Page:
Radically rethinking our stories

Yesterday’s blog post about sensemaking included the following quotation.

If we are to find a new kind of good life amid the catastrophes these myths have spawned, then we need to radically rethink the stories we tell ourselves. We need to dig deep into old stories and reveal their wisdom, as well as lovingly nurture the emergence of new stories into being.

Pontoon Archipelago or: How I Learned to Stop Worrying and Love Collapse. By James Allen, originally published by Medium, June 18, 2019

How do we radically rethink the stories we tell ourselves?

And how do we share our radical stories with others? Radical in the sense of a significant departure from the status quo. This is important work, because we change the world one story at a time. That’s the reason I write so much on this blog.


From the moment we are born to the time we continue on our spirit journey, we are involved in the creation of the story of our time here. It is what we arrive with. It is all we leave behind. We are not the things we accumulate. We are not the things we deem important. We are story. All of us. What comes to matter then is the creation of the best possible story we can while we’re here; you, me, us, together. When we can do that and we take the time to share those stories with each other, we get bigger inside, we see each other, we recognize our kinship — we change the world one story at a time.

Richard Wagamese (October 14, 1955-March 10, 2017) Ojibwe from Wabeseemoong Independent Nations, Canada

Social media platforms like Facebook, twitter, Instagram and blogs give each of us ways to share our stories with the world.

One idea is to share stories from earlier times. “We need to dig deep into old stories and reveal their wisdom.” The Quaker Stories Project is an example. https://quakerstories.wordpress.com/

And to re-think those stories. To consider what they say about our world today. To see if they represent something we have lost. Something it might be good to return to.

The following, from my friend Joshua Taflinger, is another example of radically rethinking our stories. Since he wrote this, I have looked at things from the perspective of what I think a spiritual warrior would.

I am inspired to share with you all more directly a post I wrote, because I consider you an established & effective nature/spiritual warrior, and believe that there is a need for the perspectives shared in the attached post to be more common thought in the minds of the many.

If you feel truth from this writing, and are inspired, I highly encourage you to re-write your own version, in your own words/perspectives, and post to your network.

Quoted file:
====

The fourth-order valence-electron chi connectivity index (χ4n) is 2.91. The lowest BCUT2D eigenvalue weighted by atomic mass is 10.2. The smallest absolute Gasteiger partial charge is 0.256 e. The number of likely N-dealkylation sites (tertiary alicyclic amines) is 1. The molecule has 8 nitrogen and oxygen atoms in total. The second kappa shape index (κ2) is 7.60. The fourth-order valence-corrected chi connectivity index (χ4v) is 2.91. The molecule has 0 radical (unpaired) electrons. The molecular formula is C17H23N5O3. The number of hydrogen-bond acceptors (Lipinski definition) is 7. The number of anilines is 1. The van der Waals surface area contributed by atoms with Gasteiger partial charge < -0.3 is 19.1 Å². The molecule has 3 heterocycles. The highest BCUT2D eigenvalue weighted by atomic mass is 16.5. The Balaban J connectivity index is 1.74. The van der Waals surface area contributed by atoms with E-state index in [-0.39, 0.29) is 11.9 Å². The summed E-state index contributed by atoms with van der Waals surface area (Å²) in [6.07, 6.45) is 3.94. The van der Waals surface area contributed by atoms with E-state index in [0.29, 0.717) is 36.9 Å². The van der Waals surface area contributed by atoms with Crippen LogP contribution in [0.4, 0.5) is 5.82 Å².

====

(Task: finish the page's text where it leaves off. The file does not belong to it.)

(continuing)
With the intention of helping us all wake up, with awareness, clarity, and direction.

..spreading and weaving reality back into the world….

What has risen to the surface at Standing Rock is a physical/spiritual movement. Learn how to quiet your mind. To find the silent receptive space to receive guidance. To learn to adapt and follow the pull of synchronicity to guide you to where you will find your greatest support and strength.

What I have found in my time praying in the indigenous earth based ways, is that it’s not about putting your hands together and talking to god…. It’s about quieting and connecting with the baseline of creation, of nature. Tuning into the frequency and vibration of the natural world, the nature spirits. The beings and entities that have been in existence, for all of existence, the examples and realities of sustainability and harmony.

It’s about becoming receptive to these things. Being open and flowing with them. The spirit guides us, but we have to make ourselves receptive to feel, sense, and respond to this guidance.

Joshua Taflinger

Another great way to help you and others think of, and rethink stories is by asking questions and writing answers to them.

  • How is Earth’s story calling to you in this time of great change?
  • What opportunities are you offering your community to address the Earth’s (and all earthlings’) current existential predicament?
  • And how are you coping with more immediate losses from climate change close to home?
  • Are your people recovering from fire or flood?
  • Are the plants you love best to grow no longer suitable for your climate zone?

Celebrants & Ceremony in Response to Climate Grieving, Dina Stander, July 26, 2019

Yet another way to radically rethink our stories is to look at photos and imagine the stories they evoke. Then writing those stories and sharing them.

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